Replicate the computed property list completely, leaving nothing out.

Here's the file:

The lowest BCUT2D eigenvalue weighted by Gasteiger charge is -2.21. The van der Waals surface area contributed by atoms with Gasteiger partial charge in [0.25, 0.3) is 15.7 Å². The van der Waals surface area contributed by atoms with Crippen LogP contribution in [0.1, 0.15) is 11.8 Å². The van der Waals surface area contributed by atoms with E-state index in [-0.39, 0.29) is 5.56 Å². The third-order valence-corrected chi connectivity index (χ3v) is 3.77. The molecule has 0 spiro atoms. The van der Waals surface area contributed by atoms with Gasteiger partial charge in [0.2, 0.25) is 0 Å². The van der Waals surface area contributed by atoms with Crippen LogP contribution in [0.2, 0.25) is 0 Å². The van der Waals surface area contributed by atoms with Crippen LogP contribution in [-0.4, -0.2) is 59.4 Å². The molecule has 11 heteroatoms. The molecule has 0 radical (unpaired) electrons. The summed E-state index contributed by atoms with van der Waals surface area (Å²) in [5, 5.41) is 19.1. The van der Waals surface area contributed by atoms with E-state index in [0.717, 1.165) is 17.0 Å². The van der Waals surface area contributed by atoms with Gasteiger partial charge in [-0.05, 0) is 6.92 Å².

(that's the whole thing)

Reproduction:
The lowest BCUT2D eigenvalue weighted by Gasteiger charge is -2.21. The van der Waals surface area contributed by atoms with Gasteiger partial charge in [0.25, 0.3) is 15.7 Å². The van der Waals surface area contributed by atoms with Crippen LogP contribution in [0.1, 0.15) is 11.8 Å². The van der Waals surface area contributed by atoms with E-state index in [-0.39, 0.29) is 5.56 Å². The third-order valence-corrected chi connectivity index (χ3v) is 3.77. The molecule has 0 spiro atoms. The van der Waals surface area contributed by atoms with Gasteiger partial charge in [0.2, 0.25) is 0 Å². The van der Waals surface area contributed by atoms with Crippen LogP contribution in [0.2, 0.25) is 0 Å². The van der Waals surface area contributed by atoms with Crippen LogP contribution in [-0.4, -0.2) is 59.4 Å². The molecule has 11 heteroatoms. The molecule has 0 radical (unpaired) electrons. The summed E-state index contributed by atoms with van der Waals surface area (Å²) in [5, 5.41) is 19.1. The van der Waals surface area contributed by atoms with E-state index in [0.717, 1.165) is 17.0 Å². The van der Waals surface area contributed by atoms with Gasteiger partial charge in [-0.05, 0) is 6.92 Å².